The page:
Our clinical negligence team has secured a six-figure settlement for a client following unnecessary orthopaedic surgery to remove an asymptomatic tibial screw.
Judgment was successfully entered in the claimant’s favour in 2021 (see full details here) limiting the issues between the parties to quantum. In entering judgment for the claimant, the defendant accepted that there had been a failure to offer her conservative treatment for her knee pain. The defendant also accepted that there had been no clinical need to remove the tibial screw which had been inserted some 20 years previously, and had not been contributing to the claimant’s symptoms at the time.
Following the unnecessary procedure, the claimant went on to develop serious complications post-operatively as a result of the failure to diagnose and treat a wound infection. She subsequently required multiple washout and debridement procedures, as well as plastic surgery, in an attempt to restore a significant tibial defect caused by the need to undergo vacuum-assisted wound closure therapy.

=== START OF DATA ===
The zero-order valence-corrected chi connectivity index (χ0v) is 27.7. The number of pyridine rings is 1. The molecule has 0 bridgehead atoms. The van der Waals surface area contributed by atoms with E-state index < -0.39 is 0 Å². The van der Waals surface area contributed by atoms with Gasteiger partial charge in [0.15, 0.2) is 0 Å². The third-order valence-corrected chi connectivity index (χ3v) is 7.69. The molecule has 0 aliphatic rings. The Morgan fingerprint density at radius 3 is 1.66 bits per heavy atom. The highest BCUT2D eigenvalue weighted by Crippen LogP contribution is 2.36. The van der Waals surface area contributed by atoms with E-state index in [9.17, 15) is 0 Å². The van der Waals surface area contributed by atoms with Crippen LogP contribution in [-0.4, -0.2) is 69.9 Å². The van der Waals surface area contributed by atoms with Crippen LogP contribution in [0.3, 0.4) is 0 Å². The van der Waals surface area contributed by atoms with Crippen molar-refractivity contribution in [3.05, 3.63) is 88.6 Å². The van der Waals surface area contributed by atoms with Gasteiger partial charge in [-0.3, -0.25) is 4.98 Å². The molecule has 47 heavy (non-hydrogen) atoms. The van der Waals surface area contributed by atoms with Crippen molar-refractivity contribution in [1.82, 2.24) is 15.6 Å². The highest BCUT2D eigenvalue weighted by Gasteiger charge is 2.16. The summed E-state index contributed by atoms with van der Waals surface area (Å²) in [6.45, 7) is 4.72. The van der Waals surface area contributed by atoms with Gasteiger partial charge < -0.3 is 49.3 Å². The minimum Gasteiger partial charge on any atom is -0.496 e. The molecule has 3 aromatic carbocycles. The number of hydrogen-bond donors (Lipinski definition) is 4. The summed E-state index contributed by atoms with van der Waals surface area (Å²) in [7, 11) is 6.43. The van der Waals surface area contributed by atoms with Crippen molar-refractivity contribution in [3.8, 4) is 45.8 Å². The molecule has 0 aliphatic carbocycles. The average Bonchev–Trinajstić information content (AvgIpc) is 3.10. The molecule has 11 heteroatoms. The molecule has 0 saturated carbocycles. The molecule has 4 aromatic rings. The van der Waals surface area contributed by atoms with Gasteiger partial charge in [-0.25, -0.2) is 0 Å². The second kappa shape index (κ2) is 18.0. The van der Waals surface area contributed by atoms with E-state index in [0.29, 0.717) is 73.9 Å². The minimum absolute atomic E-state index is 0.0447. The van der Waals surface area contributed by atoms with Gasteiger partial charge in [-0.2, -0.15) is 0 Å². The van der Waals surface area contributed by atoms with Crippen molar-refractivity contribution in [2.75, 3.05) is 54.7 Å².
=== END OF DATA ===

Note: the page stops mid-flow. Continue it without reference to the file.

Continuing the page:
The claimant suffered with ongoing pain, a loss of range of movement and, ultimately, required a total knee replacement much earlier than she otherwise would have done but for the negligence, due to an acceleration of degenerative osteoarthritis.
The defendant accepted that had the unnecessary surgery not been performed, the claimant would have avoided the associated debridement and plastic surgeries. However, it remained disputed between the parties whether the full extent of her functional disabilities was causally related to the negligence, or whether they were due to constitutional degeneration.
Ultimately, a six-figure settlement was achieved to acknowledge the significant step change in the claimant’s functional ability following the negligence, and the fact that she was now likely to face revision total knee replacement surgery that she otherwise would not have required. Consideration was also given to the fact that the claimant now required single-storey accommodation and was limited in her ability to work.